The viability of SARS-CoV-2 on sports equipment is limited and depends on the composition of the materials
Sports equipment was selected from the collection of materials at the Sports Technology Institute, Loughborough University (Table 1). These included commonly handled objects from popular sports, such as rugby balls, soccer balls and tennis balls. All materials were unused prior to testing. Materials frequently shared among participants were prioritized due to greater potential as transmission vectors. The materials were cut into discs 2 cm in diameter using a metal punch. The red cricket ball was not cut into discs, but used whole, due to difficulties in maintaining surface integrity when removed. Materials were not sterilized prior to inoculation, so as not to affect surface coatings, and antibiotics in the media were used to avoid contamination during cell culture. Steel discs were purchased (Lasermaster, UK) for use as a control surface.
Materials were inoculated with a 40 μl droplet of Dulebecco’s Modified Eagle’s Medium (DMEM) containing a high concentration (5.4 × 104 plaque forming units (PFU)) or low (5.4 × 102 PFU) live SARS-CoV-2 virus concentration quantified (isolate REMRQ0001/Human/2020/Liverpool). Inoculum concentrations were chosen to represent the upper and lower quartile of viral loads in symptomatic patients15. All work with live viruses took place under BSL3 conditions in a Class 2 biological safety cabinet. Materials were inoculated on the outward-facing surface, and precautions were taken to ensure that the inoculum did not flow out of the material during inoculation. Triplicate pieces of each material were inoculated at the following time points: 1, 5, 15, 30, 90 min. At each time point, the materials were swabbed using dry cotton swabs (Copan, Italy) and added to 400 μl of DMEM. A standardized swab technique was used for each sample to reduce variation, with the swab pulled up for two seconds and sideways for two seconds. The tubes containing the swabs were vortexed for 5 s, then serially diluted 10-fold for three dilutions, in DMEM. During the study period, the laboratory temperature and humidity were 22.1°C ± 1.6 and 52% relative humidity ± 3.8%.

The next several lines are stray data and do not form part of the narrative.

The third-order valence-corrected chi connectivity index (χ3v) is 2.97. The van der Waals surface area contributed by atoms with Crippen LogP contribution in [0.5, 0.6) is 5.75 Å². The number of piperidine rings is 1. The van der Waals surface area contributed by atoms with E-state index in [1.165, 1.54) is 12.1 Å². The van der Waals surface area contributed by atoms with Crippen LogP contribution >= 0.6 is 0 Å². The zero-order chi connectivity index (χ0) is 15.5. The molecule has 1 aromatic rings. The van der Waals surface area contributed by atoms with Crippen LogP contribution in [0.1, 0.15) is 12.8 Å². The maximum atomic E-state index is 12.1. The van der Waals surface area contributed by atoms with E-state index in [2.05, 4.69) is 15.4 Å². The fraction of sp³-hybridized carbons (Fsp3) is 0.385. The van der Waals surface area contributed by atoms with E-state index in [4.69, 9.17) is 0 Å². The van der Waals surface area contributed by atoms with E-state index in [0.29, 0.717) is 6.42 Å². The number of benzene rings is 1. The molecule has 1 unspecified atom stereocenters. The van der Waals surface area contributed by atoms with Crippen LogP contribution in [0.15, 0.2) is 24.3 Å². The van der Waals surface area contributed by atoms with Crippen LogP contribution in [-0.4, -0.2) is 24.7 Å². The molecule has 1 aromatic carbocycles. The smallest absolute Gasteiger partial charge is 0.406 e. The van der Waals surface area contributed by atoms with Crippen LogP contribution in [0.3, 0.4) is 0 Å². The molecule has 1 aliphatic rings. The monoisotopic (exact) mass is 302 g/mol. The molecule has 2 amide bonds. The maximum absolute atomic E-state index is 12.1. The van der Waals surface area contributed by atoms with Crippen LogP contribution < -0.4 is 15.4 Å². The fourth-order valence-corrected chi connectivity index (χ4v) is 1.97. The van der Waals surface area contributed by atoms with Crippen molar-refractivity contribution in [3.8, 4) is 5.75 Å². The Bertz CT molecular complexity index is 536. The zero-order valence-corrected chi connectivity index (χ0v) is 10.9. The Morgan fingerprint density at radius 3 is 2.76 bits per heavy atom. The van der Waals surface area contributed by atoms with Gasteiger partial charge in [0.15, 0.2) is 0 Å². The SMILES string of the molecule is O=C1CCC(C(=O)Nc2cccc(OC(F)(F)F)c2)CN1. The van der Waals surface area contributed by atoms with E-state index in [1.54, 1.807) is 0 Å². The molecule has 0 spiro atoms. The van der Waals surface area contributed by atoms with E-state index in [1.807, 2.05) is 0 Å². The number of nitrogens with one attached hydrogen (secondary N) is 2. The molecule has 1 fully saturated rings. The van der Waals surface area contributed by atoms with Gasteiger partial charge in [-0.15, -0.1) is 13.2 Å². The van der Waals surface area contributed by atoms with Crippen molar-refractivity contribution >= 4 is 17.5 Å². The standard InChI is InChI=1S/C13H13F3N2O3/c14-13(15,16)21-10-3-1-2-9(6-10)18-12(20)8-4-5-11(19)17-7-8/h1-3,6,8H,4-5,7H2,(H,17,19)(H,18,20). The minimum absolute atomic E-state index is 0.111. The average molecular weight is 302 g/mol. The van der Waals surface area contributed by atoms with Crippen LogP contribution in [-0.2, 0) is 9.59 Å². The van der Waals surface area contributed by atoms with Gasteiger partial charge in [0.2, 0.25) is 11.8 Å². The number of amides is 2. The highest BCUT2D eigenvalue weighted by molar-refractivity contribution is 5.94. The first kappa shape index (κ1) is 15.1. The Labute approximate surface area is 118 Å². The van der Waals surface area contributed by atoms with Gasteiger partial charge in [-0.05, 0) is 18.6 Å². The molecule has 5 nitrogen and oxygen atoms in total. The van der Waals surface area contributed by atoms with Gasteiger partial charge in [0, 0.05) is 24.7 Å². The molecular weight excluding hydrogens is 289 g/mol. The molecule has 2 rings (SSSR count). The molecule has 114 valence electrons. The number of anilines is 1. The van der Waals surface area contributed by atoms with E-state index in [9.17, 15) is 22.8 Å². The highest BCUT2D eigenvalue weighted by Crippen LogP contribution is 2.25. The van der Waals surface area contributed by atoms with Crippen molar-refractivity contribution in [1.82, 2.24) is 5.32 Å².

Cultures of VERO E6 cells (C1008; African green monkey kidney cells, European Collection of Authenticated Cell Cultures 85,020,206) were maintained in T75 cell culture flasks (Corning, USA) in modified Eagle’s medium from Dulbecco (DMEM) supplemented with 4.5 g/L of glucose and I-Glutamine (Lonza, US), 10% fetal bovine serum (Sigma, US) and 50 units per ml penicillin/streptomycin (Gibco, US), at 37.5°C + 5% CO2. Cells for plaque assays were detached from the monolayer using 2 mL of 1 × Trypsin-EDTA (Sigma, USA) and 500 μL were seeded into 24-well microtiter plates (Corning, USA) at a density of 250,000 cells/ml. Plates were incubated for 24 h at 37.5°C + 5% CO2 and used for downstream plaque assays if judged to be >95% confluent by microscopy.
Viral plaque tests
Viral plaque assays were performed using VERO E6 cells in 24-well microtiter plates. Medium was aspirated from the microtiter plates and 40 µl of medium from the swabs and further dilutions were added to the wells in triplicate with 160 µl of DMEM 2% FBS. Microtiter plates were incubated for 1 hour at 37.5°C + 5% CO2 to ensure viral infection. The plates were then removed from the incubator and covered with a 1.1% cellulose suspension (Sigma, UK) in DMEM 2% FBS, and incubated again under the same conditions for 72 h. The plates were then removed from incubation, fixed with 100% formaldehyde for one hour and stained with 1 ml/well of 0.25% crystal violet solution. After staining for 1 min, plates were washed gently with water, then air-dried for >3 h. Viral plaques were then visually counted for each well. The total amount of PFU extracted from the swab was then recalculated from the number of viral plaques from the 40 µl of medium tested. A schematic of the methods is shown in Fig. S1 (produced using BioRender, https://biorender.com/).
All individual plaque counts for each time point material/swab were used to analyze the viral recovery of each material. Readings below the limit of quantification (BLQ) were assumed equal to BLQ/2 levels. To characterize SARS-CoV-2 retained on different materials, a dynamic approach was used to measure the temporal evolution of the virus. This was achieved by estimating the viral decay half-life using linear models to record the transformed PFU data on each material. The model assumed a single-phase decay profile on all materials over time. Each material was assumed to have a different intercept and slope, as the materials varied greatly in the observed initial levels of virus in the first minute.
The linear fit was achieved using the I am function in R. After generating a slope and an intercept for each material, simulations were performed based on the estimates of each of these parameters and their covariance using R. 500 simulations were performed for each material and their 5 to 95 percentiles were plotted against the observed value. The data. To estimate overall virus exposure over time for each material, the area under the curve (AUC) of the simulated time-virus profile was estimated for each of the 500 simulations and compared as the primary metric describing exposure. aggregate of each material to the virus over time. The simulated AUCs for each material were compared statistically using nonparametric pairwise comparisons using Wilcoxon’s rank sum test. Materials were ranked by AUC versus control material on all graphs reported. Simulated half-life and AUC data are presented as box and whisker plots displaying the 5 to 95 percentiles of the 500 simulated profiles for each material.
Statement of Patient and Public Involvement
As this was a laboratory study only, we did not involve any patients or members of the public in the design of the study.